Why had culture shock not hit me yet? This was a question I had continuously asked myself throughout the trip. I had traveled enough to know that the five stages of culture shock - exhilaration, crisis, initial recovery, final recovery, and reverse culture shock - were bound to happen to me, at least in some degree. This was why I was surprised to find myself in the exhilaration stage throughout the duration of the trip. Maybe we had not been traveling for long enough? Or maybe traveling to various countries caused the cycle to start from the beginning? These thoughts were always in the back of my head, and it wasn't until I least suspected that the crisis stage hit me at full force.
It was not as bad as crisis stage
could have been, and it did not last long. But those 20 minutes filled me with such an unbearable amount of confusion, anxiety, and insignificant feelings that I almost could not bear it. Where did this meltdown occur? In the cereal section of the supermarket.
We had just arrived to the Czech Republic and decided to grab groceries for the next day. My task was easy, to find some cereal for breakfast.
I skipped off merrily (still in exhilaration stage, I don't normally skip... much) and looked up at the isle signs to find cereal.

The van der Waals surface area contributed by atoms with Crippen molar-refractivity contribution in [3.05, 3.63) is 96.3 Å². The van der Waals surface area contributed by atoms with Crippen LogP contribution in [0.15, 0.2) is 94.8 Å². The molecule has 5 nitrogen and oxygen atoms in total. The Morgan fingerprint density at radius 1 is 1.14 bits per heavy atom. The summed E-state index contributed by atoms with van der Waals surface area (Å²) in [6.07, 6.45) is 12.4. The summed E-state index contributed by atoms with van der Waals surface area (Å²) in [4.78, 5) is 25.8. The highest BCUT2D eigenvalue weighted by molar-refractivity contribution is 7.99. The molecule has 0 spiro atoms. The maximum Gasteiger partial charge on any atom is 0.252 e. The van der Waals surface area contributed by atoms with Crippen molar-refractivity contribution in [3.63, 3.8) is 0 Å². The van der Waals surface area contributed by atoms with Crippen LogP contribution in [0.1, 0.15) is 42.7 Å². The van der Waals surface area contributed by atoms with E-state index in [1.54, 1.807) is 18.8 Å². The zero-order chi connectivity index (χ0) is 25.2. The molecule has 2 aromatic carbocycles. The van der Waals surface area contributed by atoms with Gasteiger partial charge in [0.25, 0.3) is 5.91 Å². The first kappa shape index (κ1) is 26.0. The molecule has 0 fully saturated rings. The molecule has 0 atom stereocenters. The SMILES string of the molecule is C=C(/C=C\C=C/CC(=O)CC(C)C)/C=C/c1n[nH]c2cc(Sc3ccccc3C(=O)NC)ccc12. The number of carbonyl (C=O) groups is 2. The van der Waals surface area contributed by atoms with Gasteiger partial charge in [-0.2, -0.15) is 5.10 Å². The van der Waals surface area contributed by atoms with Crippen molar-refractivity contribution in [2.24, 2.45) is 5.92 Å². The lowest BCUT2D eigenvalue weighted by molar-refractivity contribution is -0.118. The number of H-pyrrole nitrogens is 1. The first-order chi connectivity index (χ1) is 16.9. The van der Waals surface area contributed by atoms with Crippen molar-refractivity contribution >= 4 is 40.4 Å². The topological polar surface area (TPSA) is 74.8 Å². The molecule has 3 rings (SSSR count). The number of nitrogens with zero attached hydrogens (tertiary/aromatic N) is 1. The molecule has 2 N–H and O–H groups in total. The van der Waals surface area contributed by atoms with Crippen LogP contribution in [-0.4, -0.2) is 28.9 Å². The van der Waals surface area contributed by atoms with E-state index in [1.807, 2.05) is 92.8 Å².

I skid to a stop and stared dumbfounded at the sings. Utter confusion fogged my mind as I tried to comprehend the Czech language. The word I was starring at was covered with accent marks and resembled a cactus more than a name of a food. It was then that I realized I knew nothing of the Czech culture. I had not even seen movies about the Czech Republic to begin to think of what the typical food choice was for this area. I could be staring at a word that meant meat, or sausage, maybe even ... dog?
I was standing still for too long, and the city people who were in a hurry began to push me out of the way. I began to get anxious as some began to say things to me in Czech. Were they yelling at me? Were they trying to help me? I had no idea and suddenly the confusion became too much. My head was spinning from trying to take everything in.
Tears began to form unwillingly and blur my vision. I might as well have been blind as well as deaf and illiterate to this foreign language.
Just before my breakdown could turn from bad to worse, I heard my sister call my name. I stumbled to the next isle and focused my eyes on what she was pointing to.
Suddenly I gasped, my crisis stage had gone as quickly as it had begun! This isle could have been filled with blocks of gold to compare how I felt to what Cindy had discovered. Everything became clear as I reached for the treasure.... peanut butter.
It is amazing the things we crave when we are away from home. In every country we had been to thus far, peanut butter was not available. The lack of it made Cindy and I crave peanut butter and jelly sandwiches more than ever. Now that I held the jar in my hand, my homesickness was relaxed for the moment.